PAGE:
The week-long run for Jerzy Skolimowski's Deep End (1970) at BAM makes for an appropriate coda to a year in which a traveling retrospective was a summer highlight — as well as an occasion for Ben Sachs's interview. "A phantom film for more than three decades over a rights issue and only now redelivered to screens," writes Michael Atkinson in the Voice, Deep End "comes carting a megaton of lingering fuchsia praise from its release heyday. (Andrew Sarris, obviously having an up week, declared it 'the best of Godard, Truffaut, and Polanski and then some' in the Voice.) Today, Skolimowski's movie, his first after exiling himself from Poland to the UK in the late 60s, is a strangely impetuous study of coming-of-age sexual muddle, full of whimsy and abrupt ideas, and intoxicated from a distance, it seems, by Swinging London's free-love commerce."
The set-up, courtesy of Jaime N Christley in Slant: "Mike (John Moulder-Brown), a shy, mop-topped adolescent, has just taken a job at the local swimming pool, and from this new vantage point begins to reassess his previously comfortable life by observing changes both inside and out, sometimes through peepholes, sometimes bearing down on him like a freight train. He's hardly on the job for one day when a voluptuous, middle-aged patron nearly suffocates him in her bosom, only to toss him aside when he's served his intended purpose. Mike soon becomes infatuated with his mentor/coworker Susan, played by Jane Asher, who's 10 years his senior, and who explains to him that such harassment is simply part of the job, and not to worry about it."
"Susan isn't simply playing mind games," argues Craig Hubert at the Bomblog. "Her allure only exists in the mind of Mike, who as the film progresses will follow her from place to place, peeping through windows, listening in from the other side of doors, and staging scenes to get her attention. Taking Mike out of the equation, her life presents a facade of free love — though quite active sexually, her relationships consist of an engagement to a horny twit and a side-affair with a creepy married man. Skolimowski seems to be positioning both Mike and Susan as existential equals — confused outsiders armed with considerable sex drives, lost in the sea of desire that sweeps around them, but incapable of diving in."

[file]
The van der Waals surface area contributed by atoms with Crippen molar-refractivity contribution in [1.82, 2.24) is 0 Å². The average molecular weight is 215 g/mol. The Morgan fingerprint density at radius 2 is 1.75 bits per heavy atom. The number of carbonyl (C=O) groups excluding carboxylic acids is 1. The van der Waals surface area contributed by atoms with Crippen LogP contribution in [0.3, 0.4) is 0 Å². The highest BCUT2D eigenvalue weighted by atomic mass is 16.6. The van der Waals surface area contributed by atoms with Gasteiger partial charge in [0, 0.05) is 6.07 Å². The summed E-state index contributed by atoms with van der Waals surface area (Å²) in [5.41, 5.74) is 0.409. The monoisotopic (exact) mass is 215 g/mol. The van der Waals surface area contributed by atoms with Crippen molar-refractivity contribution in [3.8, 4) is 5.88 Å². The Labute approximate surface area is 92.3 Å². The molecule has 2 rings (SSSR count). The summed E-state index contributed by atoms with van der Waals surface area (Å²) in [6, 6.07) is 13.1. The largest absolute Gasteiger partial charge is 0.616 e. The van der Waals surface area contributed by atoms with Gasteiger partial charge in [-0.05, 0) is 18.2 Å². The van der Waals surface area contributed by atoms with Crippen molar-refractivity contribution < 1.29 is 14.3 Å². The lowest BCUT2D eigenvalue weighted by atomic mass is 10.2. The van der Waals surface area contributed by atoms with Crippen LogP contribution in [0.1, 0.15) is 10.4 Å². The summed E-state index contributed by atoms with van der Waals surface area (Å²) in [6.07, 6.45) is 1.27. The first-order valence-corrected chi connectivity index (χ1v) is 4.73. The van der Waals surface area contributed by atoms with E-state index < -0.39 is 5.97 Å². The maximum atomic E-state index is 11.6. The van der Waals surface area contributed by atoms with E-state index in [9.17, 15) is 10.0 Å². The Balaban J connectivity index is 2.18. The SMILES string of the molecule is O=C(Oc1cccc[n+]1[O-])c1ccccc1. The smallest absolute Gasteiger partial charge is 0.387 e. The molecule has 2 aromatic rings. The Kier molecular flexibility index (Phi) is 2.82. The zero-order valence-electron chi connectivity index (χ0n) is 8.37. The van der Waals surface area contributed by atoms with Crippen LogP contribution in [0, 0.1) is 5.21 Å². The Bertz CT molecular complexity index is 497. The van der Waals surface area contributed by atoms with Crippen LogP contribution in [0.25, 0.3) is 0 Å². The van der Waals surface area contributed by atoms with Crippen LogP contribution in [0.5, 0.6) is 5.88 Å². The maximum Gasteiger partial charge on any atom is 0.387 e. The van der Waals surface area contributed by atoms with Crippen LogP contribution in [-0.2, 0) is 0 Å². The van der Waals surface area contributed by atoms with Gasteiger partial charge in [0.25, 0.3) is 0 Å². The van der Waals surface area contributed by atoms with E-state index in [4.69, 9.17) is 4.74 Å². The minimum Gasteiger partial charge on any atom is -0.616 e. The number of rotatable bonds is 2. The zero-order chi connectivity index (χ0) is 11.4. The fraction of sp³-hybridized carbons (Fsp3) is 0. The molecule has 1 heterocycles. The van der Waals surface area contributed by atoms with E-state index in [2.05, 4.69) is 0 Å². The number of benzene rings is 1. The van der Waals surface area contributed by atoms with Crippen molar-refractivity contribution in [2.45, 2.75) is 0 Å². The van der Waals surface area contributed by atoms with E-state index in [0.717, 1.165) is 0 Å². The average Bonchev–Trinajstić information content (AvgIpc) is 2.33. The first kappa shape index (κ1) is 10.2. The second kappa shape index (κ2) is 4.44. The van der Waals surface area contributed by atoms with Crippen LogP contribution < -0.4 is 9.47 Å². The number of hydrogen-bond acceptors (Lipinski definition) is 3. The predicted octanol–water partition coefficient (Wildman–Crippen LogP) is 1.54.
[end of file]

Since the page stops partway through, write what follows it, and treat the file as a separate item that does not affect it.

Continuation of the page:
"There's something about this queasy naive-initiation-into-adult-sexuality narrative that still compels unimaginative screenwriters to present it without irony or skepticism," writes Vadim Rizov at GreenCine Daily. "Deep End's sophisticated woman vs immature boy dynamic is remarkably similar to the dismal recent My Week With Marilyn, where an infatuated young man of no particular note really can't imagine why Marilyn Monroe just won't up and leave Hollywood for him, a situation presented with zero irony. More appropriate homages from other skeptical filmmakers: Deep End is directly quoted is echoed in the recent Submarine, but Wes Anderson also probably saw it before he made Rushmore: the Mike-Susan dynamic is close to Max Fischer's well-meaning but destructive obsession with Miss Cross, and both films feature destructive auto damage…. Creepily, hands-over-eyes funny, Deep End locates comedy both in the pervasive awfulness of every single location and in Mike's total cluelessness."
Steve Macfarlane for the L: "Deep End is simple, but only sometimes errs on the side of simplistic — if Antonioni and late-60s Preminger had teamed up for a satire of British life, perhaps this is how it would've turned out (the ultra-hip soundtrack features Cat Stevens and Can)." Time Out New York's David Fear: "Skolimowski's stalker love story charts the moment when puberty turns perversely predatory; its creepiness emerges from the way the hero's schoolboy crush slowly shifts from hormonal to horrifying."
Update, 12/16: Alt Screen posts a roundup as well as a new essay by Dan Callhan: "In all of the best work of the Polish director Jerzy Skolimowski, there is a barely-there surrealism in play that keeps his films excitingly unsteady, as if the goal posts were being moved from scene to scene…. This is a movie that trembles, even bristles, with nerves and character-revealing sly humor, especially in the scenes where Susan quietly taunts the Baths cashier (Erica Beer), and Skolimowski punctuates his film with images that make us feel how our physical environment can manifest our own interior muddles."